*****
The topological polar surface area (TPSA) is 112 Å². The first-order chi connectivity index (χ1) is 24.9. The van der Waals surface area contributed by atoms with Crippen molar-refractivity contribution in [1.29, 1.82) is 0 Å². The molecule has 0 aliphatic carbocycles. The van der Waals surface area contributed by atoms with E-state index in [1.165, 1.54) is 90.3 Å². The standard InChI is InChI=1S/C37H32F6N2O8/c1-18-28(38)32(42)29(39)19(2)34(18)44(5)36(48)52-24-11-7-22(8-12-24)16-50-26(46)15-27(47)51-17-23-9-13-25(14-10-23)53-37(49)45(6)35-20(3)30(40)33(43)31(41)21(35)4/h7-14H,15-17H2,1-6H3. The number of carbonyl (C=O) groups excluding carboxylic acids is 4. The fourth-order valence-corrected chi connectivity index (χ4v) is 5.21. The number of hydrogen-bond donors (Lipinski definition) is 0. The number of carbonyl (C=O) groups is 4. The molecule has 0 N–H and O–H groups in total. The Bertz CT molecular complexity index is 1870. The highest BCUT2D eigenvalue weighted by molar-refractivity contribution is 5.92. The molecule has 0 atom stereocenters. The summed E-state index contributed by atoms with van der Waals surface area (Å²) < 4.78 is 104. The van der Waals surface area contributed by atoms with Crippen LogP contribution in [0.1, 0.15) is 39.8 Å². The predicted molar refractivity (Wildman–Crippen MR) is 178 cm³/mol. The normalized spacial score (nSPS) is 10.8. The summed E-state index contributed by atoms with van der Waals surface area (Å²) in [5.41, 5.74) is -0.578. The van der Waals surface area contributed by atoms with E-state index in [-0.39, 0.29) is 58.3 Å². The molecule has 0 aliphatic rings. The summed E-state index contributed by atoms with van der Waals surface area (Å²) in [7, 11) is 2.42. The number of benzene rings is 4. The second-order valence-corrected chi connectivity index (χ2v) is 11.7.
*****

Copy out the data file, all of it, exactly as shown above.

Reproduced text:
The topological polar surface area (TPSA) is 112 Å². The first-order chi connectivity index (χ1) is 24.9. The van der Waals surface area contributed by atoms with Crippen molar-refractivity contribution in [1.29, 1.82) is 0 Å². The molecule has 0 aliphatic carbocycles. The van der Waals surface area contributed by atoms with E-state index in [1.165, 1.54) is 90.3 Å². The standard InChI is InChI=1S/C37H32F6N2O8/c1-18-28(38)32(42)29(39)19(2)34(18)44(5)36(48)52-24-11-7-22(8-12-24)16-50-26(46)15-27(47)51-17-23-9-13-25(14-10-23)53-37(49)45(6)35-20(3)30(40)33(43)31(41)21(35)4/h7-14H,15-17H2,1-6H3. The number of carbonyl (C=O) groups excluding carboxylic acids is 4. The fourth-order valence-corrected chi connectivity index (χ4v) is 5.21. The number of hydrogen-bond donors (Lipinski definition) is 0. The number of carbonyl (C=O) groups is 4. The molecule has 0 N–H and O–H groups in total. The Bertz CT molecular complexity index is 1870. The highest BCUT2D eigenvalue weighted by molar-refractivity contribution is 5.92. The molecule has 0 atom stereocenters. The summed E-state index contributed by atoms with van der Waals surface area (Å²) < 4.78 is 104. The van der Waals surface area contributed by atoms with Crippen LogP contribution in [0.1, 0.15) is 39.8 Å². The predicted molar refractivity (Wildman–Crippen MR) is 178 cm³/mol. The normalized spacial score (nSPS) is 10.8. The summed E-state index contributed by atoms with van der Waals surface area (Å²) in [5.41, 5.74) is -0.578. The van der Waals surface area contributed by atoms with E-state index in [-0.39, 0.29) is 58.3 Å². The molecule has 0 aliphatic rings. The summed E-state index contributed by atoms with van der Waals surface area (Å²) in [7, 11) is 2.42. The number of benzene rings is 4. The second-order valence-corrected chi connectivity index (χ2v) is 11.7.